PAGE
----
Lebanon tells UN it can no longer bear cost of hosting Syrian refugees
Lebanese citizens have been struggling with a severe economic crisis since 2019
Lebanon can no longer bear the financial and security burden of hosting Syrian refugees, Syrian Minister of Social Affairs Hector Hajjar told Ayaki Ito, representative of the United Nations High Commissioner for Refugees (UNHCR) in Lebanon on Saturday.
“The Lebanese state has always received less aid than the needs declared annually, despite the fact that 35% of the population is made up of displaced persons and refugees,” Hajjar said.
“According to reports, 82% of the Lebanese suffer from multidimensional poverty. The Lebanese state has incurred huge losses over the years, due to the displaced people benefiting from the state’s subsidies on basic commodities such as medicine, bread, and fuel, in addition to prison overcrowding and the resulting burdens, not to mention the security chaos and competition in the labor market.”
Hajjar also told the UN that Lebanon is no longer able to bear the cost of maintaining security in the refugee camps and the areas in which refugees have settled. Crime has also gone up among the Syrian refugees, according to Hajjar, and the situation is untenable.
“The social situation is also no longer tolerable,” Hajjar stated. “The non-Lebanese are admitted to hospitals, while the Lebanese can no longer be hospitalized. Others receive education, rent, and heating allowance, and the Lebanese get nothing.”
Lebanon has a population of just 6.8 million people. There are an estimated 865,530 registered Syrian refugees in Lebanon, according to the UNHCR, and a total of 1.5 million Syrians have settled in the struggling country since the outbreak of the 2011 civil war in Syria.
During a ministerial committee meeting to discuss the Syrian refugee situation – chaired by Lebanon’s Prime Minister Najib Mikati, Lebanese Labor Minister Mustafa Bayram said, “Lebanon is no longer able to play policeman for other countries… The Lebanese state is no longer able to handle this matter…We no longer have diesel boats to monitor the sea, and the UN and UNHCR must step up and bear their responsibilities.”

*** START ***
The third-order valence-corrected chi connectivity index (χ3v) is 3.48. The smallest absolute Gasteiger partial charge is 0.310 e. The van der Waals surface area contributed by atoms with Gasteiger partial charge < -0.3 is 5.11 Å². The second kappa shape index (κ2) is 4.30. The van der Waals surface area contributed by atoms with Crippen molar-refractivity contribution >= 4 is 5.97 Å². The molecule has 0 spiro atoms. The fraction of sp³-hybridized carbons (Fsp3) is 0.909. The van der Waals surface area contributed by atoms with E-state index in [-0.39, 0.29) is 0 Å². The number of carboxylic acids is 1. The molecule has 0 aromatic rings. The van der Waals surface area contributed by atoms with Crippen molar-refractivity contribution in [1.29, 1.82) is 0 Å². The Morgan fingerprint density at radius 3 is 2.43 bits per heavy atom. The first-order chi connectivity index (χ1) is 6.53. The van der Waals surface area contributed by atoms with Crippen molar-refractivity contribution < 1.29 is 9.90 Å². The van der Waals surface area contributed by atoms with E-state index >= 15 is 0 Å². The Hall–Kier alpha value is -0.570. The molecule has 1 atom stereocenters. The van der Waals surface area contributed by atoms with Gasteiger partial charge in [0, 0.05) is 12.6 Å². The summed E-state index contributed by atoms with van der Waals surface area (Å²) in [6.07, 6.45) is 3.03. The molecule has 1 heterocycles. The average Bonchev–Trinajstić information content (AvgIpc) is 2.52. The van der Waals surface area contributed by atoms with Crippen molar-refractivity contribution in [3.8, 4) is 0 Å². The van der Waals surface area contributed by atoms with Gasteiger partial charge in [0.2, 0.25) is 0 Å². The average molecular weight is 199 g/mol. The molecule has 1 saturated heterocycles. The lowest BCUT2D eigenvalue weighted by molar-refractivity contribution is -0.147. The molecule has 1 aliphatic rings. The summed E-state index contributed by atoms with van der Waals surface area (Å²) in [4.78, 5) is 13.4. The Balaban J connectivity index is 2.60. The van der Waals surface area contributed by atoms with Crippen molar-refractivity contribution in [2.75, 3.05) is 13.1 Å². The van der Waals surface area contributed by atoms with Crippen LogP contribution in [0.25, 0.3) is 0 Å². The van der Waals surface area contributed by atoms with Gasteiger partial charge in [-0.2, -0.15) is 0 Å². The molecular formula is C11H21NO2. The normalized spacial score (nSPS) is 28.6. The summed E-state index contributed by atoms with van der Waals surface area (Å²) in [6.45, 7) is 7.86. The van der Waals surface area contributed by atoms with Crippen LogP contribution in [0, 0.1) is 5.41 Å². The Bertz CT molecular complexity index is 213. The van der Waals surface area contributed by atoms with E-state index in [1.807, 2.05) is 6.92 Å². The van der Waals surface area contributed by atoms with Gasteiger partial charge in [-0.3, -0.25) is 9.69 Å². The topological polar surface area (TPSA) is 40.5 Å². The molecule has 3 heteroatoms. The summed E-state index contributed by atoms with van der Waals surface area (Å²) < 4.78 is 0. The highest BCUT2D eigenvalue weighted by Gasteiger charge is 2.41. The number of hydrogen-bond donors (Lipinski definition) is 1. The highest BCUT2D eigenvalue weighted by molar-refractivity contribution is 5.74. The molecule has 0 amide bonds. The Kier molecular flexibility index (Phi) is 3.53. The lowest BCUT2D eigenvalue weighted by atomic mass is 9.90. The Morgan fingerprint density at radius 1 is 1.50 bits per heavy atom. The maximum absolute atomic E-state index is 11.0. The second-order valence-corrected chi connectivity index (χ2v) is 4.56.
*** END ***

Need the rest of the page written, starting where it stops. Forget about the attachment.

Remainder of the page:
“The Lebanese are queuing at banks and ATMs, while others receive direct aid in dollars,” Bayram continued. “They share our water, electricity and resources while we do not get anything. Many institutions, international organizations and countries are concluding agreements with Lebanese NGOs and paying them in dollars without going through the state, and frankly, this uncontrolled situation is no longer acceptable.”
For several years, Lebanon has been calling for the return of Syrian refugees in Lebanon to safe zones in Syria. Lebanese President Michel Aoun repeated this demand during a meeting of the Supreme Defense Council on Friday.
Since 2019, Lebanon has been struggling with a severe economic crisis, widely viewed as self-inflicted due to endemic corruption that has seen the value of the country’s currency go down by 90%. In addition, millions of Lebanese citizens are living in deep poverty, unable to buy food and other essentials. Power outages and lack of fuel are increasingly part of daily life in Lebanon. Last June, the World Bank ranked the Lebanese crisis as one of the top 10 worst financial crises in the world during the last 150 years.
Lebanese government officials frequently blame the financial crisis on the Syrian refugees in the country.
“A disaster followed the Arab Spring with the displacement of two and a half million Syrians to Lebanon,” said Lebanese Defense Minister Elias Bou Saab in 2019.
“The international community promised to solve this crisis, and organizations assisted the displaced in many ways, but the host country remained alone,” Saab stated. “We are living in an economic crisis today caused by an accumulation of some 40 or 50 years, but the dawn of this crisis is the burden of the displaced.”